Saturday, 6 August 2011

A Bodger’s Hovel

A hovel, in its original sense, wasn’t just a rude filthy dwelling, as we think today. It was a simple shelter, ranging from a sort of temporary shed, to a more permanent building just short of a cottage.
A bodger worked in the woods during the summer, cutting, splitting and turning green wooden items. Bodgers are mainly thought of as making chair legs and spindles, but any job lot turning would have been done by bodgers. They would work where their materials were, and live, work and store their products in a hovel until they were ready to be carted off to the seller or end user.
The hovel would be made of rough cut timbers, held together with rope or withies. The timbers were apparently simply tied and not notched. The whole thing was then thatched with birch branches. Close to the front opening would be a set of chopping blocks for rough hewing, and somewhere nearby would be a shave horse for roughing sections down with a drawknife or spokeshave.
The bodger would have a pole lathe set up, but all the other woodland tradesmen, the besom binder, the clogger, the hurdle weaver, the rake toother or the peg maker would use the same basic structure, with their own particular tools.
Here, a Redoubt Enterprises dragoon investigates the hovel for dangerous parliamentarian agents disguised as chairlegs. (Well, they're right wooden lot, them parliamentarians, aren't they...)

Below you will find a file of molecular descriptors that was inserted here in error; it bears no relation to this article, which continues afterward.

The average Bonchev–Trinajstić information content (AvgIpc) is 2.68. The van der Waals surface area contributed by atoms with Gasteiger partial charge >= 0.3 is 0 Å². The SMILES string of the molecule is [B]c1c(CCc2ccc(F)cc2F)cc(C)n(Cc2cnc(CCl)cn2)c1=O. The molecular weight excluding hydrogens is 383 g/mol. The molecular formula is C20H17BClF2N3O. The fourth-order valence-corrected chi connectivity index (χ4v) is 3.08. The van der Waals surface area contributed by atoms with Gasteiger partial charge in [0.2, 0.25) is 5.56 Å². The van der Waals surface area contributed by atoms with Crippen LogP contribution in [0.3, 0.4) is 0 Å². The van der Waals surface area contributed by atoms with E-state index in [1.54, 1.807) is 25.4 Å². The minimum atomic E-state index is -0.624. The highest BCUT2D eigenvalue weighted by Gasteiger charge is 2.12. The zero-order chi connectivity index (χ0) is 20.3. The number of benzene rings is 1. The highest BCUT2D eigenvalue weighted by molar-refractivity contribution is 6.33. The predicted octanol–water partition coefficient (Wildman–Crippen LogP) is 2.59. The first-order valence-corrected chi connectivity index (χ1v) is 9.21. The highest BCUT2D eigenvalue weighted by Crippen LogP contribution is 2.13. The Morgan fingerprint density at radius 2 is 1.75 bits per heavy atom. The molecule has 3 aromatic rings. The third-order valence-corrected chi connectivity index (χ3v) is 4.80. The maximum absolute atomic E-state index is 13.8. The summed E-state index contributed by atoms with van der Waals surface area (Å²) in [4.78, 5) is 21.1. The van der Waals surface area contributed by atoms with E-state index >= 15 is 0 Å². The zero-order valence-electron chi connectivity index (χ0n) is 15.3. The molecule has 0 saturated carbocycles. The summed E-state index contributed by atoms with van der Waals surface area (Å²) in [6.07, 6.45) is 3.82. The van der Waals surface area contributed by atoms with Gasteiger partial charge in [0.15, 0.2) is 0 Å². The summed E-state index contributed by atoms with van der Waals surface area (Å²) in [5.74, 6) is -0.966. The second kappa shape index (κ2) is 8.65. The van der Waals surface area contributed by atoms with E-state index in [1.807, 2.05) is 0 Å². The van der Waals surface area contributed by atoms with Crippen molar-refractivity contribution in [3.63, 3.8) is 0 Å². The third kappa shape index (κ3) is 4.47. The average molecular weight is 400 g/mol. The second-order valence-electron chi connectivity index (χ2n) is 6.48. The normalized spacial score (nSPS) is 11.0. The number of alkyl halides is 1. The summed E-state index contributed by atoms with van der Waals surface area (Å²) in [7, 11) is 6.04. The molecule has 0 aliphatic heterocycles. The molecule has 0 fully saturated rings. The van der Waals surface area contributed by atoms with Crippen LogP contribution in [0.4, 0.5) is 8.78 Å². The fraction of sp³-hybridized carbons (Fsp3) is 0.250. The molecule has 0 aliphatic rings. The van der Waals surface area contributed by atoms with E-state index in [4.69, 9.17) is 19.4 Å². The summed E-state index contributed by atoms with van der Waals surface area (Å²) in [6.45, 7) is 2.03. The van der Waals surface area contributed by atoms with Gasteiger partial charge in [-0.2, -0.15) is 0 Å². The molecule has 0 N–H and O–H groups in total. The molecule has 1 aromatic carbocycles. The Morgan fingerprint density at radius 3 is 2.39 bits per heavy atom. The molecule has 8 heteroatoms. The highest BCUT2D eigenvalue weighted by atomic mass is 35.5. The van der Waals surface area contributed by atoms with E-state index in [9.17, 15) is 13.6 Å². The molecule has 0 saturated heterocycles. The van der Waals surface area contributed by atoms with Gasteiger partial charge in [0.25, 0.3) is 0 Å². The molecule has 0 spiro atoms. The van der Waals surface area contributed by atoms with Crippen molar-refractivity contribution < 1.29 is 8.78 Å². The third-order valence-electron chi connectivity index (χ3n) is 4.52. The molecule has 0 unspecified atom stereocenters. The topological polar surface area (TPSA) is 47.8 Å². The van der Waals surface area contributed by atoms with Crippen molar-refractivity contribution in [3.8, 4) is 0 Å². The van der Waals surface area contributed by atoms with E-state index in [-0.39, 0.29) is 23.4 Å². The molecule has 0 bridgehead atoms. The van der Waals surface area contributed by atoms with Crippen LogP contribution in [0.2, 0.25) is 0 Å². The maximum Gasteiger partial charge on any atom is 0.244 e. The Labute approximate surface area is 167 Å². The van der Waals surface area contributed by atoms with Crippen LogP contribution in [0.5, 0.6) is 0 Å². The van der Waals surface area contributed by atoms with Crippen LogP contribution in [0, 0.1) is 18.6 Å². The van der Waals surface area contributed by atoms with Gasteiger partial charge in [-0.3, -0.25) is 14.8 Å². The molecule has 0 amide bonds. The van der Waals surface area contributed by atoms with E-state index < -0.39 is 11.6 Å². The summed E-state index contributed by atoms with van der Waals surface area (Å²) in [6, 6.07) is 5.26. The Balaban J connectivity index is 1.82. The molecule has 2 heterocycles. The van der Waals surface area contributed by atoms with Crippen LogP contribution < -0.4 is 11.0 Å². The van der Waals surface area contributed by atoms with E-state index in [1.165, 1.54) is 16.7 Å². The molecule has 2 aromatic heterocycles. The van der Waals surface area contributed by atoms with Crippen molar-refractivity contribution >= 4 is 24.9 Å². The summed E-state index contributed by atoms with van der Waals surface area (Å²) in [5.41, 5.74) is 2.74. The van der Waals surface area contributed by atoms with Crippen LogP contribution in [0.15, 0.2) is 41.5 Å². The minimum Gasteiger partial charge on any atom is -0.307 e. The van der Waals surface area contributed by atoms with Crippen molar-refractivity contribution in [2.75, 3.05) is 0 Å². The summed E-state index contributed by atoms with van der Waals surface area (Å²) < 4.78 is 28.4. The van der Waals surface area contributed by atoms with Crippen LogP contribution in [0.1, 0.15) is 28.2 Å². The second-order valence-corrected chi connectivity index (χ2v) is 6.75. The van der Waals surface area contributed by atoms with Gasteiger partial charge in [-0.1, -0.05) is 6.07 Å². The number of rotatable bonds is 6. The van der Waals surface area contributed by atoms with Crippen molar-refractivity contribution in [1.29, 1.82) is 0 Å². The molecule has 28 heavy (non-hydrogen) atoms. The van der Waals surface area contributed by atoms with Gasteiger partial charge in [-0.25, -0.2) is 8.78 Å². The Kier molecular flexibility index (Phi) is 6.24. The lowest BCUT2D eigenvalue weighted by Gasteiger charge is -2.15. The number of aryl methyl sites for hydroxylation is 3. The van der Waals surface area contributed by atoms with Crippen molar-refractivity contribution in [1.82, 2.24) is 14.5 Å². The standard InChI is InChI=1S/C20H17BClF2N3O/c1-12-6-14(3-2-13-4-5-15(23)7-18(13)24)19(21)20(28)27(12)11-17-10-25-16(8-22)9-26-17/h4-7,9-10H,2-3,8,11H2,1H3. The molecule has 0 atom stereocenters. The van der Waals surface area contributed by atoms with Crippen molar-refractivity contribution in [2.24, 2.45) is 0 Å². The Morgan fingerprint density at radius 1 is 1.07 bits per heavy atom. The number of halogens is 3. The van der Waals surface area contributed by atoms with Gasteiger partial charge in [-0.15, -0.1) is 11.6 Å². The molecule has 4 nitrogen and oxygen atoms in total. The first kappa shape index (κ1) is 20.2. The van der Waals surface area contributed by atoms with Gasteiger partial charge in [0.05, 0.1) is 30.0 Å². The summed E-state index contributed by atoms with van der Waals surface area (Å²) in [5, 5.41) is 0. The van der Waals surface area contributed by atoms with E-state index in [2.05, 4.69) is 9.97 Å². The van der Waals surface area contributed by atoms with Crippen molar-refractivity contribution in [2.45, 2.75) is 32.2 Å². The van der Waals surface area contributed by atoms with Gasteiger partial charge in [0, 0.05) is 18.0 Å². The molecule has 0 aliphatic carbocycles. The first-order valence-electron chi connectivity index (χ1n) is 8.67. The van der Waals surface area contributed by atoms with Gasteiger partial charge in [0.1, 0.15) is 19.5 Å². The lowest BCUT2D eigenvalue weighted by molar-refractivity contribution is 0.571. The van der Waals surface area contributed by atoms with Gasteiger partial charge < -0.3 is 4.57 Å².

The base is a section of hardboard, drilled to take the “A” frames, and chamfered at the edges (the latter because I liked it). The four “A” frames and the ridge pole are bamboo barbeque skewers, cut and joined with cyanoacrylate. Over this went a lattice of cocktail sticks, cut down to length, held in place with impact adhesive. The thatching is sheets of moss scraped of a garden wall, glued down with PVA. I then put a good coat of diluted PVA over the whole thing. I confess I couldn’t face going around every joint with thread to make it look tied together, so I cheated and just did the most obvious ones at the two open ends.

Short dowel sections make the chopping blocks, and the shave horse was made from aero modellers’ spruce sheet and dressmaking pins. The tools (hewing axe and drawknife) are wire and greenstuff.

Hovels like this probably existed back into the Middle Ages, and certainly as late as the end of the nineteenth century, so it can serve to add a bit of colour and character to any battlefield over a long period.

I finally managed to get some slightly better photos than those I originally posted. I like my normal camera much better.